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An excerpt from www.HouseOfNames.com archives copyright 2000 - 2018


An ancient Strathclyde-Briton family from the Scottish/English Borderlands were the first to use the name Gryder. They lived in the land of Carruthers in the parish of Middlebie, Dumfriesshire. Interestingly in that area, then name is pronounced "Cridders." [1]CITATION[CLOSE]
Black, George F., The Surnames of Scotland Their Origin, Meaning and History. New York: New York Public Library, 1946. Print. (ISBN 0-87104-172-3)


Gryder Early Origins



The surname Gryder was first found in Dumfriesshire (Gaelic: Siorrachd Dhn Phris), a Southern area, bordering on England that today forms part of the Dumfries and Galloway Council Area, where by the 12th century the family had become hereditary Stewards of the Annandale district of the border allied to the Bruces and the Stewarts. One of the first records of the name was Simon Carruthers who swore an oath of allegiance to Edward I in 1296. A few years later, John de Carutherys received a charter of the lands of Musfald and Appliltrewayt in 1320. [1]CITATION[CLOSE]
Black, George F., The Surnames of Scotland Their Origin, Meaning and History. New York: New York Public Library, 1946. Print. (ISBN 0-87104-172-3)

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Gryder Spelling Variations


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Gryder Spelling Variations



Before the printing press standardized spelling in the last few hundred years, no general rules existed in the English language. Spelling variations in Scottish names from the Middle Ages are common even within a single document. Gryder has been spelled Carruthers, Carothers, Carouthers, Carrothers, Carruther, Carruthirs, Carruthers, Carrutherys, Cridders, Gridders and many more.

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Gryder Early History


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Gryder Early History



This web page shows only a small excerpt of our Gryder research. Another 167 words (12 lines of text) covering the years 1344, 1429, and 1702 are included under the topic Early Gryder History in all our PDF Extended History products and printed products wherever possible.

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Gryder Early Notables (pre 1700)


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Gryder Early Notables (pre 1700)



More information is included under the topic Early Gryder Notables in all our PDF Extended History products and printed products wherever possible.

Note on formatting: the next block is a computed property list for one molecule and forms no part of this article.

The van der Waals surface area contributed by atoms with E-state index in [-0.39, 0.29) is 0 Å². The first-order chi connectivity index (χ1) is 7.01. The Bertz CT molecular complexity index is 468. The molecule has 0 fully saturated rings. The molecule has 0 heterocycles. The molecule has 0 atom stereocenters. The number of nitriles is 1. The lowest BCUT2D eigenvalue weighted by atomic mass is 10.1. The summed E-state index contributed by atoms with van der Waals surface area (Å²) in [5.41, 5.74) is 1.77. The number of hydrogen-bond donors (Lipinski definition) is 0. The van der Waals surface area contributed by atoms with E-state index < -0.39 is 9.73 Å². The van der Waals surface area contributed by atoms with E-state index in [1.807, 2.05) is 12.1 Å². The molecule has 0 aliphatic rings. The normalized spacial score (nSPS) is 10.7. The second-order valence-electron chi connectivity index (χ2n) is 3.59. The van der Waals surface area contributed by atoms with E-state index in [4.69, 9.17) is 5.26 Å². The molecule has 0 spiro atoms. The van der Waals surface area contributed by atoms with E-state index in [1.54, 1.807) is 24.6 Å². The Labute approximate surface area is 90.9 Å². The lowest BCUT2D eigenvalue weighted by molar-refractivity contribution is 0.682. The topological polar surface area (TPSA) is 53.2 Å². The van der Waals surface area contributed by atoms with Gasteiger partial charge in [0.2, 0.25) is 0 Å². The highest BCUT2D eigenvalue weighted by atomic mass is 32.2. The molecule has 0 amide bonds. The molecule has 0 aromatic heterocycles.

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Gryder In Ireland


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Gryder In Ireland



Some of the Gryder family moved to Ireland, but this topic is not covered in this excerpt. Another 286 words (20 lines of text) about their life in Ireland is included in all our PDF Extended History products and printed products wherever possible.

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The Great Migration


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The Great Migration



For Scottish immigrants, the great expense of travel to North America did not seem such a problem in those unstable times. Acres of land awaited them and many got the chance to fight for their freedom in the American War of Independence. These Scots and their ancestors went on to play important roles in the forging of the great nations of the United States and Canada. Among them:

Gryder Settlers in United States in the 18th Century

  • Martin Gryder, who arrived in Pennsylvania in 1762 [2]CITATION[CLOSE]
    Filby, P. William, Meyer, Mary K., Passenger and immigration lists index : a guide to published arrival records of about 500,000 passengers who came to the United States and Canada in the seventeenth, eighteenth, and nineteenth centuries. 1982-1985 Cumulated Supplements in Four Volumes Detroit, Mich. : Gale Research Co., 1985, Print (ISBN 0-8103-1795-8)

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Motto


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Motto



The motto was originally a war cry or slogan. Mottoes first began to be shown with arms in the 14th and 15th centuries, but were not in general use until the 17th century. Thus the oldest coats of arms generally do not include a motto. Mottoes seldom form part of the grant of arms: Under most heraldic authorities, a motto is an optional component of the coat of arms, and can be added to or changed at will; many families have chosen not to display a motto.

Motto: Promptus et fidelis
Motto Translation: Ready and faithful.


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Gryder Family Crest Products


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Gryder Family Crest Products




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See Also


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See Also



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